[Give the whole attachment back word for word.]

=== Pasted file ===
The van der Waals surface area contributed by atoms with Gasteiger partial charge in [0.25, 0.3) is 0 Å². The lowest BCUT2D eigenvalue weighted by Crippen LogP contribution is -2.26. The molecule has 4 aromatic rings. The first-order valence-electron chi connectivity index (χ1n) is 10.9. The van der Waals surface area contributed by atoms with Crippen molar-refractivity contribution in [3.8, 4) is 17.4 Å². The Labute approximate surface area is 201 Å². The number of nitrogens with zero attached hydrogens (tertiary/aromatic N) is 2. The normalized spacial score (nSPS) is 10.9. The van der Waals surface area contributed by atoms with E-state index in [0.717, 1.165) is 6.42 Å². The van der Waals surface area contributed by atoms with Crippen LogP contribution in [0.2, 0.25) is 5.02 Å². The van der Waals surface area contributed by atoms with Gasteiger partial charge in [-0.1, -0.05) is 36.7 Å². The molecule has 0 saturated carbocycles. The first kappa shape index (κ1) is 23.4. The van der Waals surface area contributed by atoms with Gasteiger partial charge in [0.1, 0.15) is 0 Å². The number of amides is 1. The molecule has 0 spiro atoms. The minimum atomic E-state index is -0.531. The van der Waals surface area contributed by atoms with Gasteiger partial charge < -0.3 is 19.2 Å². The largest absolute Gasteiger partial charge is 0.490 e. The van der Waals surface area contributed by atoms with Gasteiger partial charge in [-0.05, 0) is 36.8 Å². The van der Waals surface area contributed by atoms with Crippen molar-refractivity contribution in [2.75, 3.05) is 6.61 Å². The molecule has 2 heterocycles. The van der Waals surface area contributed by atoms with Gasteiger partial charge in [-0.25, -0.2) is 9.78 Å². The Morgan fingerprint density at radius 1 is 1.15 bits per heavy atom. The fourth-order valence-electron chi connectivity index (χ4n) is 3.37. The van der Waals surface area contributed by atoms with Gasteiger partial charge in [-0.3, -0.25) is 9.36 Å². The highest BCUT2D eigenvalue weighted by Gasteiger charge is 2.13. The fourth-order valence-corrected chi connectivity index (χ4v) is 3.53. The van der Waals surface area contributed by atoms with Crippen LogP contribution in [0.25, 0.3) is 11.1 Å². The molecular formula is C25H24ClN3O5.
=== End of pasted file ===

The van der Waals surface area contributed by atoms with Gasteiger partial charge in [0.25, 0.3) is 0 Å². The lowest BCUT2D eigenvalue weighted by Crippen LogP contribution is -2.26. The molecule has 4 aromatic rings. The first-order valence-electron chi connectivity index (χ1n) is 10.9. The van der Waals surface area contributed by atoms with Crippen molar-refractivity contribution in [3.8, 4) is 17.4 Å². The Labute approximate surface area is 201 Å². The number of nitrogens with zero attached hydrogens (tertiary/aromatic N) is 2. The normalized spacial score (nSPS) is 10.9. The van der Waals surface area contributed by atoms with E-state index in [0.717, 1.165) is 6.42 Å². The van der Waals surface area contributed by atoms with Crippen LogP contribution in [0.2, 0.25) is 5.02 Å². The van der Waals surface area contributed by atoms with Gasteiger partial charge in [-0.1, -0.05) is 36.7 Å². The molecule has 0 saturated carbocycles. The first kappa shape index (κ1) is 23.4. The van der Waals surface area contributed by atoms with Gasteiger partial charge in [0.1, 0.15) is 0 Å². The number of amides is 1. The molecule has 0 spiro atoms. The minimum atomic E-state index is -0.531. The van der Waals surface area contributed by atoms with Gasteiger partial charge < -0.3 is 19.2 Å². The largest absolute Gasteiger partial charge is 0.490 e. The van der Waals surface area contributed by atoms with Gasteiger partial charge in [-0.05, 0) is 36.8 Å². The van der Waals surface area contributed by atoms with Crippen molar-refractivity contribution in [2.75, 3.05) is 6.61 Å². The molecule has 2 heterocycles. The van der Waals surface area contributed by atoms with Gasteiger partial charge in [-0.25, -0.2) is 9.78 Å². The Morgan fingerprint density at radius 1 is 1.15 bits per heavy atom. The fourth-order valence-electron chi connectivity index (χ4n) is 3.37. The van der Waals surface area contributed by atoms with Gasteiger partial charge in [-0.3, -0.25) is 9.36 Å². The highest BCUT2D eigenvalue weighted by Gasteiger charge is 2.13. The fourth-order valence-corrected chi connectivity index (χ4v) is 3.53. The van der Waals surface area contributed by atoms with Crippen LogP contribution in [0.25, 0.3) is 11.1 Å². The molecular formula is C25H24ClN3O5.